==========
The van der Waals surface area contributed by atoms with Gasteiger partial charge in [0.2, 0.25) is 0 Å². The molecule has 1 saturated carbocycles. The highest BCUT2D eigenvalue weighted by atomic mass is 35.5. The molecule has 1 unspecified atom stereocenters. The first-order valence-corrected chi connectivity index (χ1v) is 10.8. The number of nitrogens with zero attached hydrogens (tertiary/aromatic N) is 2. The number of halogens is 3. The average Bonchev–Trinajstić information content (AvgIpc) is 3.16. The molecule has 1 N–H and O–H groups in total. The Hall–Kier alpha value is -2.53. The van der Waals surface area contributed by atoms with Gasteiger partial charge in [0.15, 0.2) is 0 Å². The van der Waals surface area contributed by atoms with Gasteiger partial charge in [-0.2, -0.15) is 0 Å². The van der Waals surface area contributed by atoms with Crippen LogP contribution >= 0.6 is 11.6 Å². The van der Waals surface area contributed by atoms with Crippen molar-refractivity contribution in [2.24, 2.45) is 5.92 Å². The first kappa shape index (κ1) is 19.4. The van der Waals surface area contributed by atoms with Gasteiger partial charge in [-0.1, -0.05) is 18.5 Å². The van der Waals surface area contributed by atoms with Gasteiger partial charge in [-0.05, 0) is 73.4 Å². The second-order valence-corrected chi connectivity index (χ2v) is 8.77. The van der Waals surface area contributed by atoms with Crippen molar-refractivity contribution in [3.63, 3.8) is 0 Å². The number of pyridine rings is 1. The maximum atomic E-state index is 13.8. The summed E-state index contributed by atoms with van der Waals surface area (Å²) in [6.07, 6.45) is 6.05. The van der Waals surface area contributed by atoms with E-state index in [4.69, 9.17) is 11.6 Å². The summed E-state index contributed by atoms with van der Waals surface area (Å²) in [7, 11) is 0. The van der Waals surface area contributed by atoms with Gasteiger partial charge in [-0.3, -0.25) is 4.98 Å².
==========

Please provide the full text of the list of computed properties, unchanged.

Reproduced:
The van der Waals surface area contributed by atoms with Gasteiger partial charge in [0.2, 0.25) is 0 Å². The molecule has 1 saturated carbocycles. The highest BCUT2D eigenvalue weighted by atomic mass is 35.5. The molecule has 1 unspecified atom stereocenters. The first-order valence-corrected chi connectivity index (χ1v) is 10.8. The number of nitrogens with zero attached hydrogens (tertiary/aromatic N) is 2. The number of halogens is 3. The average Bonchev–Trinajstić information content (AvgIpc) is 3.16. The molecule has 1 N–H and O–H groups in total. The Hall–Kier alpha value is -2.53. The van der Waals surface area contributed by atoms with Gasteiger partial charge in [0.15, 0.2) is 0 Å². The van der Waals surface area contributed by atoms with Gasteiger partial charge in [-0.2, -0.15) is 0 Å². The van der Waals surface area contributed by atoms with Crippen LogP contribution >= 0.6 is 11.6 Å². The van der Waals surface area contributed by atoms with Crippen molar-refractivity contribution in [2.24, 2.45) is 5.92 Å². The first kappa shape index (κ1) is 19.4. The van der Waals surface area contributed by atoms with Gasteiger partial charge in [-0.1, -0.05) is 18.5 Å². The van der Waals surface area contributed by atoms with Gasteiger partial charge in [-0.05, 0) is 73.4 Å². The second-order valence-corrected chi connectivity index (χ2v) is 8.77. The van der Waals surface area contributed by atoms with Crippen molar-refractivity contribution in [3.63, 3.8) is 0 Å². The number of pyridine rings is 1. The maximum atomic E-state index is 13.8. The summed E-state index contributed by atoms with van der Waals surface area (Å²) in [6.07, 6.45) is 6.05. The van der Waals surface area contributed by atoms with E-state index in [4.69, 9.17) is 11.6 Å². The summed E-state index contributed by atoms with van der Waals surface area (Å²) in [7, 11) is 0. The van der Waals surface area contributed by atoms with Gasteiger partial charge in [-0.3, -0.25) is 4.98 Å².